Tagged: “seeking justice”

I read your published article in the journal, Clinical Psychology and Psychotherapy, in which you helped men in a maximum-security prison to forgive people who hurt them.  What is your next step, to open all the jail cell doors and let out everyone who has ever been hurt?

You are confusing forgiving and abandoning justice.  You can forgive a person and then seek justice.  As people in correctional institutions learn to forgive those who brutalized them when they were children or adolescents, this can lower their rage, making them less dangerous.  Advocating for their forgiving does not mean advocating for their release from the institution.

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Dr. Viktor Frankl says that we can find meaning in our suffering.  I think that is really insensitive to those who are oppressed.  It is insensitive to say to the oppressed: “Oh, you are a victim of racism. Rise above it by finding meaning.” What do you think?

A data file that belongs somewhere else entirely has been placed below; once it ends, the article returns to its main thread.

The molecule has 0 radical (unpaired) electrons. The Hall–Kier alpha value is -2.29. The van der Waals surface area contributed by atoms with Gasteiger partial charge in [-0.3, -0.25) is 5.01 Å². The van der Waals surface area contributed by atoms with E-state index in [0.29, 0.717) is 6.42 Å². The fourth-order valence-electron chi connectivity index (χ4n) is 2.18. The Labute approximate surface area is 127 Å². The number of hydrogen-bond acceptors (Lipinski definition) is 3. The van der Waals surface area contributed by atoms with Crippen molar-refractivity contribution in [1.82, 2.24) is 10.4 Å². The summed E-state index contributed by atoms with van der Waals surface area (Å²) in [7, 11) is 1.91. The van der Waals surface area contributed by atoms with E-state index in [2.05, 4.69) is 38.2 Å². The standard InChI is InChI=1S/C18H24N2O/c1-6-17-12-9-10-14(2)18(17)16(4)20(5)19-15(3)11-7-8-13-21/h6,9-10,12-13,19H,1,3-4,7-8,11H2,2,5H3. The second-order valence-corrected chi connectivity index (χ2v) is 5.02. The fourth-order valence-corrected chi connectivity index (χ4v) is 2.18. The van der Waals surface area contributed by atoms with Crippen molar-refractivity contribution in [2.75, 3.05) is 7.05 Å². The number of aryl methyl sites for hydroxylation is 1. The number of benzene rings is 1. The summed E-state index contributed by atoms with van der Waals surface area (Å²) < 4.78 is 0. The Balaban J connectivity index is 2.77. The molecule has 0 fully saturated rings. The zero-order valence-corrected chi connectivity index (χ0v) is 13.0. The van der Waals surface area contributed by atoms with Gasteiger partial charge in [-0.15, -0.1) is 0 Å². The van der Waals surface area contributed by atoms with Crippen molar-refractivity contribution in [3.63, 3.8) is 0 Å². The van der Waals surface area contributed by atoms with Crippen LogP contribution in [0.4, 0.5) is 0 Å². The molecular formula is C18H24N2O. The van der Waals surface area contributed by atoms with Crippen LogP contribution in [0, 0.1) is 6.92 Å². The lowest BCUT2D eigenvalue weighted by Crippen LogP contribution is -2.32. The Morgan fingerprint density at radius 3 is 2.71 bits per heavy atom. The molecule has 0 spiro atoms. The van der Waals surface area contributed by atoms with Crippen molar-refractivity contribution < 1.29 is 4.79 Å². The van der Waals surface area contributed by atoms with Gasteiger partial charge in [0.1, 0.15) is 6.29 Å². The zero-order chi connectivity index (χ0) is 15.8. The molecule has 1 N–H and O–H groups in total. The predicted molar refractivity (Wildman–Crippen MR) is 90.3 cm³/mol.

Dr. Frankl never meant to imply that we should seek to be oppressed (or ignore the oppression) so that we can find meaning in our suffering.  You seem to be dichotomizing finding meaning and seeking justice, as if we can do only one or the other.  We must remember that Dr. Frankl was in concentration camps during World War II.  He certainly did not imply that this was good for him so that he could find meaning in his suffering.  Instead, we need to right the wrongs of injustice by practicing the moral virtue of justice and, as the same time, find meaning in our suffering.  These two (seeking justice and finding meaning in suffering) are teammates, not opponents.

Editor’s Note: Viktor Emil Frankl was an Austrian neurologist, psychiatrist, philosopher, author, and Holocaust survivor. He was the founder of logotherapy, a school of psychotherapy which describes a search for a life meaning as the central human motivational force. Dr. Frankl published 39 books including his best-selling autobiographical Man’s Search for Meaning, based on his experiences in various Nazi concentration camps.
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